September/October 2012 | Volume 31, No. 5

Figure 1: Filter media at 300 X.

Temperature dependent industrial manufacturing processes and exhaust emission control systems are making higher demands on gas filtration materials. The filter solutions for accommodating these high-temperature applications are thermal oxidizers, sintered and fiber metal filters, ceramic candles, electrostatic precipitators, and scrubbers. The pleated ceramic fiber filter system provides a number of advantages over these existing high-temperature solutions:

  • Operating temperatures to 1,200 C in air
  • Clean filter backpressures of 0.5 inches of water at 30 cfm/ft2
  • pH resistance from 2 to 14
  • Gas flow capacity from 5 cfm to 500,000 cfm
  • In-situ cleaning for 24 hour operation
  • Engineered filter media design to provide a wide range of porosities
  • Ability to accommodate oils, tars and sticky organics without blinding

The filter media and the filter cartridge design were developed over a six-year period for diesel engine exhaust filtration (diesel particulate filters). Significant funding and testing was provided by the U.S. Department of Energy, the U.S. EPA and the California Air Resource Board. The diesel engine market experienced a severe downturn in 2008 - 2011. New DPF product introduction during this period was difficult, forcing the commercialization of the ceramic fiber pleated filter to investigate new market applications. Fortunately, new markets are emerging for high-temperature filtration.

Figure 2: Pleated filter shapes.

The Ceramic Fiber Filter Media
The ceramic fiber filter can be manufactured in a range of 40% up to 90% porosity, with pore size variations from 5µ to 200µ. Figure 1 shows an electron microscope view of the filter media. All components are made of high-temperature ceramics capable of 1,200 C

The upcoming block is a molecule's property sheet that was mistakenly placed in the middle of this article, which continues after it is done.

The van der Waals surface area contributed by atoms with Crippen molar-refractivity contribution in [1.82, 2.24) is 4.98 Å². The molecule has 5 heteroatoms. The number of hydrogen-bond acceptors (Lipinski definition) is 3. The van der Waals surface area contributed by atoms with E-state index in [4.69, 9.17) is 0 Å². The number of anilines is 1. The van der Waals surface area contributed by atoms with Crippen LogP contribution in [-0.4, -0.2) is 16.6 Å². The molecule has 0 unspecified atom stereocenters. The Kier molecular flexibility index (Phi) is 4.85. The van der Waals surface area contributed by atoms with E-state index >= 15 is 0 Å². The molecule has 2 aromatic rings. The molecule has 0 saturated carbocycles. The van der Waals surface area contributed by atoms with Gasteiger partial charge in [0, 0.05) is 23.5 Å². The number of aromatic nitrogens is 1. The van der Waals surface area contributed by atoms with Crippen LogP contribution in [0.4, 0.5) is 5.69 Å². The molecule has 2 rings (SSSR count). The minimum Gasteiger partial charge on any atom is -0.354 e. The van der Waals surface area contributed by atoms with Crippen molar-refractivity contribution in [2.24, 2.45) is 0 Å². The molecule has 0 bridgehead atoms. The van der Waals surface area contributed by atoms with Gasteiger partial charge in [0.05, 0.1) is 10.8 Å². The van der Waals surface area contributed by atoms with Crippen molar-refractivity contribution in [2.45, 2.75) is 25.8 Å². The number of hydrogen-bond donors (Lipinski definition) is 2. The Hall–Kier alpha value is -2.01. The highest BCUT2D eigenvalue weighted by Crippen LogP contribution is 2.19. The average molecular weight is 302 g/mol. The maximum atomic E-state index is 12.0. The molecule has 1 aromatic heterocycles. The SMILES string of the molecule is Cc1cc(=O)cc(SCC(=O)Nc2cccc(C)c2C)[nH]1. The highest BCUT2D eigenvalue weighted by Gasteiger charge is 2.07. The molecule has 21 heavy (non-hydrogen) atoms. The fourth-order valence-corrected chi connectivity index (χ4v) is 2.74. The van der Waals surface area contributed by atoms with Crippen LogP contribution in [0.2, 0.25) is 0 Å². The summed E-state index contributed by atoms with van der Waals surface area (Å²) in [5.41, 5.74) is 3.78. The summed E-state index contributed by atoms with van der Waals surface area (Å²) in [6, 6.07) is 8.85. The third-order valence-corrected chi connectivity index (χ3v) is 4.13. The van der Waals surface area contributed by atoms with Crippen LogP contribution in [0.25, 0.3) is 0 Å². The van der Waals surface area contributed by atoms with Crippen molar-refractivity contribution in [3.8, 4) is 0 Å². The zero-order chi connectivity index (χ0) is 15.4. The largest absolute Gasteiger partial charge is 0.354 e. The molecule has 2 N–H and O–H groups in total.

operation in air. The patented fiber binder and pleating process allows one to incorporate a large filter surface area in a small footprint, as with cellulosic or polymeric fiber filters. The filter media incorporates large openings to allow a free-flow of gas to minimize backpressure, while a large number of layers of fibers provide a tortuous particle path to attract particles for the desired filtration efficiency. Ceramic fiber filter media types range from 0.015 inches to 0.100 inches, with the most common being 0.070 inches thick. This "depth" filtration allows a considerable particle trapping capacity between filter cleanings. The filtration efficiency is controlled by the thickness of the media, the ceramic fiber diameter and the quantity of the ceramic binder. These variables have been investigated through years of experimental testing to establish a firm understanding of the design of a specific media for the required particle type and efficiency performance.

Filter Cartridges and Systems
The pleated ceramic fiber media can be formed into any size and shape that is possible with other pleated filter media. Figure 2 shows examples of both rectangular and round cartridge shapes. The pleated ceramic fiber media is enclosed securely in lightweight ceramic frames. The proprietary ceramic frame material has been specifically developed for this application. The combined weight of the filter media and the filter frames is less than 1/4th the
Figure 3: Biomass syngas
weight of competing ceramic and metal filter products. This weight reduction assists in lowering the capital cost of the installation, as well as, reducing the energy requirement to clean the filter system in-situ. Figure 3 shows a large cartridge that is currently in use in a commercial biomass application. This filter cartridge has been designed to accommodate temperatures that exceed a 1,000 C operation in air. Other filter systems that remove combustible particulate at room temperature have the ability to periodically raise the temperature of the filter cartridges to approximately 600 C to combust the particulate and return the filters to a clean condition (in-situ regeneration).